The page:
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Will Germany drive a recovery in the Eurozone?

Countries using the Euro de jure Countries and...
(Photo credit: Wikipedia)

The recovery and long term sustainability of the Eurozone is currently reliant on strong German growth, continued ECB intervention, sustained investor confidence in Greece and political stability, none of which are certain.

It looks like Germany is the largest and strongest economy in the Eurozone. It makes up 28% of Eurozone GDP and grew at 3% in 2011 adding 0.8 percentage points to Eurozone growth in that year. The performance of the German economy is important as it provides demand for exports from other Eurozone countries and acts as a bellwether for the Eurozone as a whole. Net export growth (exports minus imports) makes a considerable contribution to German growth, around 0.8 percentage points in 2011. This is based on strong trade relationships with the US, Brazil and the rest of Europe. A PwC report on Eurozone shows that exports to Brazil and the US made the biggest contribution to growth in 2010 and they expect this trend to continue in 2012, although slowing growth in Brazil is likely to reduce its contribution.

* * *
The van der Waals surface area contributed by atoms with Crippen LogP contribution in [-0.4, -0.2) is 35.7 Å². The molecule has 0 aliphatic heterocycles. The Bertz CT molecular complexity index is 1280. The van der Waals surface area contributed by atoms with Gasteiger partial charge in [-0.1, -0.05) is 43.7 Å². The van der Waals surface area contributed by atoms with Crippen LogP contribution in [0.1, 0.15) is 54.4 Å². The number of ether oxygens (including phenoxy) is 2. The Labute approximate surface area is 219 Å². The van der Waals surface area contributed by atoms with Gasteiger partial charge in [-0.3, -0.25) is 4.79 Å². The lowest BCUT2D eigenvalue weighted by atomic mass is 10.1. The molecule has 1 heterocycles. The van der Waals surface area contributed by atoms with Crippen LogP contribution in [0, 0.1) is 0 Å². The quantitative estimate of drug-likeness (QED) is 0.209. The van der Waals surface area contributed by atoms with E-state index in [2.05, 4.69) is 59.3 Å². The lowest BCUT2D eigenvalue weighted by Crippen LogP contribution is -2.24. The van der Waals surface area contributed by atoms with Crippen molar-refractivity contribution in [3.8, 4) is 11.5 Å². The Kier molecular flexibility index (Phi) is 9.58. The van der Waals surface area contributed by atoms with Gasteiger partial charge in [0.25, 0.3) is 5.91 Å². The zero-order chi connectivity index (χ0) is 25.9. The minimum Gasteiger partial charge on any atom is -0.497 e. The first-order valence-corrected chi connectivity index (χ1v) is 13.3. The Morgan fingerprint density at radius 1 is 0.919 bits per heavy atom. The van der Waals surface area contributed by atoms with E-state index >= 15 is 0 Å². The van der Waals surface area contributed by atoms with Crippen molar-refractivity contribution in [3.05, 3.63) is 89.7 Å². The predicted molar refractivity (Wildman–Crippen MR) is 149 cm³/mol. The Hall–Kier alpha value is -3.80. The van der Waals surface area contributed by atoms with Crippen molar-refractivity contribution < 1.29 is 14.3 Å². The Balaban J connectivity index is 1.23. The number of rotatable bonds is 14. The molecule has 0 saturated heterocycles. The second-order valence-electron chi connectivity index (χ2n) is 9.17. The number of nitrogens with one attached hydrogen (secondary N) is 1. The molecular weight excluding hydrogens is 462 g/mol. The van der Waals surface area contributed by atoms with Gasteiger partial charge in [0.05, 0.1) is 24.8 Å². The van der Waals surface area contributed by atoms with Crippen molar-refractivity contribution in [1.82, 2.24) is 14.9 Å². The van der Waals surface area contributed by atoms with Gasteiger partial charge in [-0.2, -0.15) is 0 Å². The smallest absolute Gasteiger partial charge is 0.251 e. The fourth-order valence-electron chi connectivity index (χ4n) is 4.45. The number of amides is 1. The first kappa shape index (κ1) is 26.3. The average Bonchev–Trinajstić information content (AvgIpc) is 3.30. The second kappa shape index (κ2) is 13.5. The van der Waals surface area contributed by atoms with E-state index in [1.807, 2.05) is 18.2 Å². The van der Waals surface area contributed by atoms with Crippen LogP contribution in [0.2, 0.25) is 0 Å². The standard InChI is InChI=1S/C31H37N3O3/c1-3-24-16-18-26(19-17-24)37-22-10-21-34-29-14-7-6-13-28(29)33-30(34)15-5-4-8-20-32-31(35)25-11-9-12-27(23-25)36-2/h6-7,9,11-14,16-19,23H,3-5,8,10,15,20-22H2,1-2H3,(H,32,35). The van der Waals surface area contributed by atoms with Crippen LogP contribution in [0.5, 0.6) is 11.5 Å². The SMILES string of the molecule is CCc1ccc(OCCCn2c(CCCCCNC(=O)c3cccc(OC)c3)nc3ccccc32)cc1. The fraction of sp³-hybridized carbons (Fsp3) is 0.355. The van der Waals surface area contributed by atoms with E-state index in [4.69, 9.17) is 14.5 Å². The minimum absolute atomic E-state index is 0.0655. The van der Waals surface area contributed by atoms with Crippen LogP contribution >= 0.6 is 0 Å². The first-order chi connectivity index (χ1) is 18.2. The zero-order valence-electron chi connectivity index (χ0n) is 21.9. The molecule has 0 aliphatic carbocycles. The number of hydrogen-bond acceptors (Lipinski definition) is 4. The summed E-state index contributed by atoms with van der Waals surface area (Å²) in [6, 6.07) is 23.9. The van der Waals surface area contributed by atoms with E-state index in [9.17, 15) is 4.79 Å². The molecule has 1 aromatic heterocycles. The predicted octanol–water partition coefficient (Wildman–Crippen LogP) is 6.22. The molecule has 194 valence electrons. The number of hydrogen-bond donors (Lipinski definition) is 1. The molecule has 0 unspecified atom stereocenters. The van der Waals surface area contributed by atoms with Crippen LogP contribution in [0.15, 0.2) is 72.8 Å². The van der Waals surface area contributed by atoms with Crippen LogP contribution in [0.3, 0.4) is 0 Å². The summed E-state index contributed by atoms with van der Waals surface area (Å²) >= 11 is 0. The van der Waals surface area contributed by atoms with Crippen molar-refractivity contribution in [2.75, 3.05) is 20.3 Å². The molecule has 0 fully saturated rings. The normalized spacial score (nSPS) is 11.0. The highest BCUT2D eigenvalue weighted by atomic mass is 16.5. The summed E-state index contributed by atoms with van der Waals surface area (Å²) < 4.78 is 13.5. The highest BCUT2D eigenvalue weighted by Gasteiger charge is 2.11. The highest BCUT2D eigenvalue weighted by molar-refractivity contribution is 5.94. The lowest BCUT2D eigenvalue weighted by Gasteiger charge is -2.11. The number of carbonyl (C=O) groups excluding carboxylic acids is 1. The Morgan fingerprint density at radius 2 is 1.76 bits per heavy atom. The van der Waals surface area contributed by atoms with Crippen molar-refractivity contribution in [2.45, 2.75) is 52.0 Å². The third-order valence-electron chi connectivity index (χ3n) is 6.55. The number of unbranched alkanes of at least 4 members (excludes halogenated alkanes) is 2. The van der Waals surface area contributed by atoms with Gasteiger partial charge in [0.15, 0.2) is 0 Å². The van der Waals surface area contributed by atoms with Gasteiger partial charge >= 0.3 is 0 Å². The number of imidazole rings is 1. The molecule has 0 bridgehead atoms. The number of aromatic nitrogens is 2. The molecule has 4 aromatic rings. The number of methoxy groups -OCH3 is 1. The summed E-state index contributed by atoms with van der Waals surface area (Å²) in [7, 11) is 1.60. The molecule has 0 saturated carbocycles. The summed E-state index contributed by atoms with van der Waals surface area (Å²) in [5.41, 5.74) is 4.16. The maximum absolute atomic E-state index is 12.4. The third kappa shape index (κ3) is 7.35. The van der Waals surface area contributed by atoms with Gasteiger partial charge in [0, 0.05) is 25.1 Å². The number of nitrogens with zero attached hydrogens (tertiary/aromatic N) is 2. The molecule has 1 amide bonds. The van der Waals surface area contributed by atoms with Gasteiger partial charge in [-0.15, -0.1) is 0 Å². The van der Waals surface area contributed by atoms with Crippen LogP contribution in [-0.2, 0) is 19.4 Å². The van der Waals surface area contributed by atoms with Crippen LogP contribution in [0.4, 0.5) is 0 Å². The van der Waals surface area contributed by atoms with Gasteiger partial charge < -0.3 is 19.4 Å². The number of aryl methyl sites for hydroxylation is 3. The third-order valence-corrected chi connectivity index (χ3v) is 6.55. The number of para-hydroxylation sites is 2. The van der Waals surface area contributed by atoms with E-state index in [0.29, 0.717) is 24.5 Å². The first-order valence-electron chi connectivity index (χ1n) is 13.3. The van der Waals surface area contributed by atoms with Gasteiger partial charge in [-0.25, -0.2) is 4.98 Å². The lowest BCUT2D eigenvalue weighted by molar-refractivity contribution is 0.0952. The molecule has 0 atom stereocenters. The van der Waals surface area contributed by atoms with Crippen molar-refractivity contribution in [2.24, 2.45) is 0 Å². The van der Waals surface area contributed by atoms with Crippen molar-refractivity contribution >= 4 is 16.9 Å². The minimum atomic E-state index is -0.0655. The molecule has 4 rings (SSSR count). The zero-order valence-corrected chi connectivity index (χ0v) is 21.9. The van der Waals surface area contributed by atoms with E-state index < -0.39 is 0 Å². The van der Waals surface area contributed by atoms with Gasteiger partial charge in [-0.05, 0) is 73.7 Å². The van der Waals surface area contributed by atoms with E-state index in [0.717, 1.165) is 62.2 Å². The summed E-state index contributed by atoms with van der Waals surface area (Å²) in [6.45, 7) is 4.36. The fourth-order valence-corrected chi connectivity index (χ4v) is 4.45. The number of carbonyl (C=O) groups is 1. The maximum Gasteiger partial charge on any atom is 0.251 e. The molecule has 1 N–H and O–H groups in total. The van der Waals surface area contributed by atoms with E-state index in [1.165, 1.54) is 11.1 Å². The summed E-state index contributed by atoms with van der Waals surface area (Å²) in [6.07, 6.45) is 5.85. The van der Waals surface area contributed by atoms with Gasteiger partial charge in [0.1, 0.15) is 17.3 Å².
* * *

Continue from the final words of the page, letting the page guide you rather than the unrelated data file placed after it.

Many forecasts show that the German economy will grow modestly in 2012. However, should the German economy tip into a recession, this would compound the problems in the rest of the Eurozone.

What do you think?

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